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2017 Chevrolet Colorado ZR2.

GM has performed all the necessary tricks to make the Colorado ZR2 a legitimate off-road contender

With Raptors and Power Wagons, TRDs and Pro-4Xs, the heated off-road truck market has delivered some pretty amazing products recently, each claiming their own performance niches. Where could a late-comer, such as General Motors, carve out its own spot?

The answer is in a hopped-up version of the Colorado, the mid-sized pickup that was (thankfully) completely redesigned and reintroduced to the North American market in 2015.

The Colorado ZR2 is unapologetically built on the bones of its basic kin – but this is no lipstick on a pig. In fact, the vehicle is rock solid, with a traditional body-on-frame construction (unlike Honda's car-like Ridgeline), appealing looks and utilitarian – but, okay, let's say it – uninspiring engine options.

GM has performed all the necessary tricks to turn this suburban appliance into a legitimate off-road contender. The front bumpers and fenders have been cut back to allow clearance for big objects, taller suspension lifts the truck five centimetres higher off the ground, cast-iron control arms up front add durability, standard steel-tube protectors save the rocker panels, aluminum plates shield the radiator and transfer case from errant rocks, and 31-inch Goodyear Duratrac off-road tires sit on handsome 17-by-8-inch aluminum wheels. The front and rear track has also been widened by 8.9 centimetres.

GM turned to a Canadian high-performance parts maker to create highly innovative shock absorbers.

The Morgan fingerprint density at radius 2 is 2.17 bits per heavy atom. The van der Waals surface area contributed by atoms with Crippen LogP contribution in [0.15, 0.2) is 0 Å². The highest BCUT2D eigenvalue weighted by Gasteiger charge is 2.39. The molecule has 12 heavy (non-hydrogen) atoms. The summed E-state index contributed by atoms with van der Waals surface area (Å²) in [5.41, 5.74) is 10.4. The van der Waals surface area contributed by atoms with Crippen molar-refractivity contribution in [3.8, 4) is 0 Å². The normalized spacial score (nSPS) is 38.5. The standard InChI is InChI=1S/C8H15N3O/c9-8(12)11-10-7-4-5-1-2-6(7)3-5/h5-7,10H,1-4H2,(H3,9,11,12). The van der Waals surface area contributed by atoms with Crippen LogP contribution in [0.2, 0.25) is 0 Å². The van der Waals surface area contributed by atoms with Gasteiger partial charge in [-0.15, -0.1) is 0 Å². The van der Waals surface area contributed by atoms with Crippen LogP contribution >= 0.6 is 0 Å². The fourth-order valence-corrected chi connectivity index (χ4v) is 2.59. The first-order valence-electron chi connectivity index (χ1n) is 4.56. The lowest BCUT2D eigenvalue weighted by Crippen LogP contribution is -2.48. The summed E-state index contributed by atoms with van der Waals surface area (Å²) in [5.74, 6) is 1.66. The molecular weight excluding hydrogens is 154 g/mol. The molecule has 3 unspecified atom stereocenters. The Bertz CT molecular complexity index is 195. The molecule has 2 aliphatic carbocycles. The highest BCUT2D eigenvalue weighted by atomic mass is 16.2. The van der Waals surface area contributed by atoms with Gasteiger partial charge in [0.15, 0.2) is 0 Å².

But that's not the real story of this truck. The real story is in the inspired decision to turn to a Canadian high-performance parts maker to create highly innovative shock absorbers, the likes of which have never been seen on a production off-road vehicle before. GM contracted with Multimatic Inc., of Markham, Ont., to adapt their unique dampers to a truck application.

Multimatic created something called Dynamic Suspensions Spool Valve (DSSV) dampers for Formula One race cars. Those dampers contributed to F1 championships from 2010 to 2013, and they are also used in the Ford GT supercar, among others. The 2014 Camaro Z/28 was the first production car to use the technology, and now, the Colorado ZR2 is the first off-road vehicle.

The secret sauce is in the unique spool valves that take a novel approach to modulating the flow of fluid in the shocks, says Murray White, Multimatic's technical director for vehicle development. The net effect is that they respond with the right amount of cushioning and support in a broad range of conditions, hang tough in the rough and let the truck glide like a limo on pavement. Even after hours of punishment, their self-cooling design prevents shock fade. Most importantly, they save your spine even when you're doing your best Dukes of Hazzard imitation.

Which is what we did in western Colorado's semi-desert. We hammered these trucks around a pitted dirt track, caught big air with 70 kilometre-an-hour jumps and then climbed up and down rock ledges. Yet instead of dropping like a bucket of bolts, the truck landed those jumps like a deer leaping over a fence and then stretched to extremes as it tiptoed down the rocks. Flex was virtually undetectable.

The ride on the pavement at the end of the day, meanwhile, offered near-sedan smoothness.

Multimatic execs at the reveal admitted that adapting their expensive boutique product to an affordable high-volume production vehicle was a challenge that forced the company to scale up in a hurry.

Flex was virtually undetectable as the Colorado tiptoed down the rocks.

Also impressive are the electronically controlled transfer-case options. The driver need only pop into neutral at low speed to switch from two-wheel drive to four-high or four-low. The rear axle, or both front and rear, can also be locked by push button – a handy option in extreme conditions.